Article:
Summary: A in-depth look at James Chapter one encouraging the reader to view the book of James in full context. This entire series is also available as an IBOOK via ITUNES for the nominal cost of $4.95
James is my favorite book of the Bible. I have always been drawn to its practical approach and straightforward method of approaching the subject of living one’s faith. James doesn’t spend a lot of time discussing doctrine, though the book is full of doctrinal concepts. Instead, James concisely proclaims how believers are to respond to various people and situations and in doing so truly demonstrate a superior faith.
James was written not to one particular congregation, but overall to congregations that were dispersed throughout the known world. Despite that, James scores a direct hit to a common problem in churches both then and now. There were those in the churches that James was writing to that considered themselves to be more spiritually mature than others. They asserted this so-called maturity and attempted to seek positions of authority, social prominence, and power within the church.
While there were those willing to submit to such assertions and view these assertions as true, others objected and battled in an effort to assert their own prominence within the church.
Into these sad circumstances, James writes his letter, establishing a measuring stick for true spiritual maturity. By the time the churches completed the reading of this letter, I can imagine there were some red faces in the local congregations. Some should have been embarrassed because they had accepted the assertions of superiority. Some should have been ashamed because they had made the assertions. Still others should have recognized areas of shortcomings.
Years ago I went shooting with my younger brother. We went to an indoor target range for the first time. Rather than shooting at those familiar circular targets, Doug opted for a man-shaped silhouette target. After winding the target out the full length of the range he proceeded to empty his six-shooter at the target. When he drew the target back he removed it from the clip and held it up for me to see. In the target was one bullet hole, down near the bottom, where the man’s wrist would have been. Doug approached his target with a grin, “I winged ‘em!” (His next series of shots were much improved)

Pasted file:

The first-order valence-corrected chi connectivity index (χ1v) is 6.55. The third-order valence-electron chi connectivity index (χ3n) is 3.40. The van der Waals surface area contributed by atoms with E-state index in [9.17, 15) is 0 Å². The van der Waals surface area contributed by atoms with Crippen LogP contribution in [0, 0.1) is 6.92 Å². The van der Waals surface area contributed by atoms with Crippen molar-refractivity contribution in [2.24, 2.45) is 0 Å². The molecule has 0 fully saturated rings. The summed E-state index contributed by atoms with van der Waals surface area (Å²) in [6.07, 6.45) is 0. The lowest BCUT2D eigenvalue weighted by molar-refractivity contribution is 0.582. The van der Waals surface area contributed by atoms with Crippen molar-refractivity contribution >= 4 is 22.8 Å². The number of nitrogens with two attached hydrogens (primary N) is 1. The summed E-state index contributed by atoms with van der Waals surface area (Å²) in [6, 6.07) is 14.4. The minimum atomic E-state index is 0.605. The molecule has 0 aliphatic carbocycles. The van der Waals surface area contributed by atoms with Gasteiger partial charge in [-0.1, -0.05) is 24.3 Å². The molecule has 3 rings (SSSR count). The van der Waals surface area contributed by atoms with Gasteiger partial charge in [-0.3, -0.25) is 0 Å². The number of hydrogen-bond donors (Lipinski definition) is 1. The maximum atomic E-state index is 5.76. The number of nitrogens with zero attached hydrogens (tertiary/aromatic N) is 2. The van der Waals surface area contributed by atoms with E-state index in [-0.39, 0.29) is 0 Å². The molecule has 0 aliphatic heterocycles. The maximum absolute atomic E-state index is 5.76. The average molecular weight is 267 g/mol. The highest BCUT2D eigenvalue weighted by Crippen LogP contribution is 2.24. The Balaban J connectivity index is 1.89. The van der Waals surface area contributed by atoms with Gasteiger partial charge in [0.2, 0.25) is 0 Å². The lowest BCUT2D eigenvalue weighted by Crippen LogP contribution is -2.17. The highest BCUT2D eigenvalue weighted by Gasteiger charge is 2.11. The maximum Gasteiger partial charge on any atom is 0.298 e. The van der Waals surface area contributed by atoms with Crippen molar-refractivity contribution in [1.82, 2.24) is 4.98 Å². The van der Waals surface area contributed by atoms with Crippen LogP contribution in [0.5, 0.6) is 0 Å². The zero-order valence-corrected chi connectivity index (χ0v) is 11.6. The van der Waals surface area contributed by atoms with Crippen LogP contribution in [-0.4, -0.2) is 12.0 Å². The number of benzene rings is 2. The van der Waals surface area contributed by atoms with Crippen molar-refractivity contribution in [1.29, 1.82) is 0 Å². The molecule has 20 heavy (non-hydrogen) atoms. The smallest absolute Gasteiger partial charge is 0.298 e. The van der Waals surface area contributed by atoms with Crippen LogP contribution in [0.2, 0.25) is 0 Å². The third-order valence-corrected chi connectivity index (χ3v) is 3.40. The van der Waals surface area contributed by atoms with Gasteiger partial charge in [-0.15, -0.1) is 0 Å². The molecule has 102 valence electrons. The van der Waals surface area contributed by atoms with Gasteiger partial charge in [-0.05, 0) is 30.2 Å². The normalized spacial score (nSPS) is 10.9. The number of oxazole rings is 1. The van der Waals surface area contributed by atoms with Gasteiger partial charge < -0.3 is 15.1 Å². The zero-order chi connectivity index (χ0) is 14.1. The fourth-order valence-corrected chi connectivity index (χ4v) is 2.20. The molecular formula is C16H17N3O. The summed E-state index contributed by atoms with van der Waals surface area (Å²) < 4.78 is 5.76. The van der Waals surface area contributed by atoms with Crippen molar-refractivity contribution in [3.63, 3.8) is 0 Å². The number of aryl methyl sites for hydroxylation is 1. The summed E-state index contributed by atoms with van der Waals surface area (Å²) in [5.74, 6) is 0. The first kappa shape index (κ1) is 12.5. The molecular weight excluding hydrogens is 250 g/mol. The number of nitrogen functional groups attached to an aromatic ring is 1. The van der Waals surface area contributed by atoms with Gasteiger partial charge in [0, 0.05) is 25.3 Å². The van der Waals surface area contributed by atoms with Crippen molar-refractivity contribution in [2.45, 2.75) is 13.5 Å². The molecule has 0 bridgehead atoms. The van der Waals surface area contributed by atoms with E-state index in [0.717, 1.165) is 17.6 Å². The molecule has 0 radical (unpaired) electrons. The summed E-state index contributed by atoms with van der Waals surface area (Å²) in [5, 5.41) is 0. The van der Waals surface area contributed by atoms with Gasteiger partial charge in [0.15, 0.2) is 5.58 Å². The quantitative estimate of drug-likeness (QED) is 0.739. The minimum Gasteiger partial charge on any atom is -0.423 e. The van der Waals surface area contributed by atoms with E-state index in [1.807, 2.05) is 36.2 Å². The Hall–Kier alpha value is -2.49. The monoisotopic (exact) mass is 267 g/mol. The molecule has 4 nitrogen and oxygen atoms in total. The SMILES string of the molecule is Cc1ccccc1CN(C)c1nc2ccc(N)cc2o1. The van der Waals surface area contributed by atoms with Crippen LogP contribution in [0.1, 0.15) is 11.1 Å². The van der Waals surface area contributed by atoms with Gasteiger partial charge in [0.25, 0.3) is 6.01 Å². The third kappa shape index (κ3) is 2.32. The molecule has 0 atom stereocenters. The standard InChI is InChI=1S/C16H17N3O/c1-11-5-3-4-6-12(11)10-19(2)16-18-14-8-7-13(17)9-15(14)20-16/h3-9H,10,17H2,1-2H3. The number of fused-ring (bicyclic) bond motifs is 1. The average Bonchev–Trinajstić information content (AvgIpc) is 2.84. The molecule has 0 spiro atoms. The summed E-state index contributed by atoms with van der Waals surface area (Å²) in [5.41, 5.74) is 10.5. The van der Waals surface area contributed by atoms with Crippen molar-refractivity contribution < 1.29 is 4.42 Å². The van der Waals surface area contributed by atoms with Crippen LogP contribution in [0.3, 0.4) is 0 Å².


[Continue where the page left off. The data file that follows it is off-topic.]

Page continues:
Doug wasn’t really proud of the fact that he had winged his target. Instead, he was glad he hadn’t missed all six shots. He used what he learned and quickly corrected his aim and began to do more than wing the imagined burglar. This is what believers need to do when they read James. They have an opportunity to recognize their shortcomings, correct them, and begin to do better.
Reading the book of James provides the believer an opportunity to measure himself not on the scale used by the world or even the church. It allows the believer to measure himself based on God’s ways. We can be pleased in the areas where we believe we are succeeding. Being proud of our occasional success in hitting the target will never be adequate before the Lord. James offers us the opportunity to sharpen our spiritual shooting skills.
James touches on so many areas of a walk with God. He deals with temptations and hard times. He spends a great deal talking about the tongue and how we talk. He talks about the need to put our faith into action. He deals with the issues of fighting over position within the church. He lays it on the line.
James hits the target dead center. I hope you will not find one or two areas of spiritual success and be satisfied, but rather adapt and correct those areas where you are missing the mark.
Verse 1: Introduction and Greeting
Unlike most of Paul’s letters, James begins with a very simple explanation of his role in Christ’s kingdom. He calls himself a servant. He doesn’t claim apostleship, though his readers likely knew he had been the leader of the church at Jerusalem before the believers were scattered about by persecution. Instead, he calls himself a servant.
James is going to condemn self-promoters and position seekers as his letter develops. It is interesting to note that he chose for himself a simple title of humility before Christ rather than asserting authority.
Though the Greek word used is different, a Jewish reader might have related James’ reference to being a servant of Christ to the bonding of a servant to a household. (Exodus 21:2-6). Under Old Testament Law a servant was to be freed during the Jubilee year. However, a servant could by choice refuse freedom and become part of the household. If he freely chose to do so, he would be taken to the doorpost of the house and his ear would be pierced with an awl. This choice was made out of a sense of love and loyalty.
I believe James may have been referencing this choice. He was (by choice) a servant of Christ. He humbled himself to this position and it was the perfect position to use to present the truths he was about to share in this letter. He did not assert authority even though he spoke with authority. His priority was the message he was sharing rather than his own personal position or reputation. He chose to call himself a servant in order to demonstrate what he was preaching-- that believers were not to be seeking to claim spiritual authority over other believers.